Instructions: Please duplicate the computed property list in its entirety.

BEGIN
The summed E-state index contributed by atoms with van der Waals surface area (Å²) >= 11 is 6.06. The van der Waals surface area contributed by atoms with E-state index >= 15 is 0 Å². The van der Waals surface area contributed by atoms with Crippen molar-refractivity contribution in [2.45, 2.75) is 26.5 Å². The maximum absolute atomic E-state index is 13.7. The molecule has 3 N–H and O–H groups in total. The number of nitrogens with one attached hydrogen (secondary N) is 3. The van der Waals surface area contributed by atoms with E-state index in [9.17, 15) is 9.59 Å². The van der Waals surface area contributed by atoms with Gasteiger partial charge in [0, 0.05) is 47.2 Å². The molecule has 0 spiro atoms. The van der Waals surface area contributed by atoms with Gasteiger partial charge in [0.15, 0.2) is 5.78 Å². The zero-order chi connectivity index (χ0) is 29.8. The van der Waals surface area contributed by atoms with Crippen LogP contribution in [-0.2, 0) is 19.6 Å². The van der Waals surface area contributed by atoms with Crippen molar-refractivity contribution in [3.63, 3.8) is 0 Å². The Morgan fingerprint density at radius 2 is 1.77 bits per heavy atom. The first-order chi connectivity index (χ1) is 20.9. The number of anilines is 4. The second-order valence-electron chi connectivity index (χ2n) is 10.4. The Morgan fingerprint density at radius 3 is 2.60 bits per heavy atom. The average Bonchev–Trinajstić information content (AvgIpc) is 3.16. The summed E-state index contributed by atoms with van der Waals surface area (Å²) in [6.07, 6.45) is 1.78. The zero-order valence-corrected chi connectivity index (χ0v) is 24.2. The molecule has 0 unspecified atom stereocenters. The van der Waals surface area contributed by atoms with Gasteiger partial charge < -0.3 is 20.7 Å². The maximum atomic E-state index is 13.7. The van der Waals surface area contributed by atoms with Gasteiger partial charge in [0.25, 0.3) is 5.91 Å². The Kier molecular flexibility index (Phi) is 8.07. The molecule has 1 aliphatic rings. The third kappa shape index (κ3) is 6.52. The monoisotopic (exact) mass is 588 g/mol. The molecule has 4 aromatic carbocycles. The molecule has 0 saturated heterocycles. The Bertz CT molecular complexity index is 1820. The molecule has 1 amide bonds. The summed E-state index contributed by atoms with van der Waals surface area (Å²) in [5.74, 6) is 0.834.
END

The summed E-state index contributed by atoms with van der Waals surface area (Å²) >= 11 is 6.06. The van der Waals surface area contributed by atoms with E-state index >= 15 is 0 Å². The van der Waals surface area contributed by atoms with Crippen molar-refractivity contribution in [2.45, 2.75) is 26.5 Å². The maximum absolute atomic E-state index is 13.7. The molecule has 3 N–H and O–H groups in total. The number of nitrogens with one attached hydrogen (secondary N) is 3. The van der Waals surface area contributed by atoms with E-state index in [9.17, 15) is 9.59 Å². The van der Waals surface area contributed by atoms with Gasteiger partial charge in [0, 0.05) is 47.2 Å². The molecule has 0 spiro atoms. The van der Waals surface area contributed by atoms with Gasteiger partial charge in [0.15, 0.2) is 5.78 Å². The zero-order chi connectivity index (χ0) is 29.8. The van der Waals surface area contributed by atoms with Crippen LogP contribution in [-0.2, 0) is 19.6 Å². The van der Waals surface area contributed by atoms with Crippen molar-refractivity contribution in [3.63, 3.8) is 0 Å². The Morgan fingerprint density at radius 2 is 1.77 bits per heavy atom. The first-order chi connectivity index (χ1) is 20.9. The number of anilines is 4. The second-order valence-electron chi connectivity index (χ2n) is 10.4. The Morgan fingerprint density at radius 3 is 2.60 bits per heavy atom. The average Bonchev–Trinajstić information content (AvgIpc) is 3.16. The summed E-state index contributed by atoms with van der Waals surface area (Å²) in [6.07, 6.45) is 1.78. The zero-order valence-corrected chi connectivity index (χ0v) is 24.2. The molecule has 0 unspecified atom stereocenters. The van der Waals surface area contributed by atoms with Gasteiger partial charge < -0.3 is 20.7 Å². The maximum atomic E-state index is 13.7. The van der Waals surface area contributed by atoms with Gasteiger partial charge in [0.25, 0.3) is 5.91 Å². The Kier molecular flexibility index (Phi) is 8.07. The molecule has 1 aliphatic rings. The third kappa shape index (κ3) is 6.52. The monoisotopic (exact) mass is 588 g/mol. The molecule has 4 aromatic carbocycles. The molecule has 0 saturated heterocycles. The Bertz CT molecular complexity index is 1820. The molecule has 1 amide bonds. The summed E-state index contributed by atoms with van der Waals surface area (Å²) in [5.74, 6) is 0.834.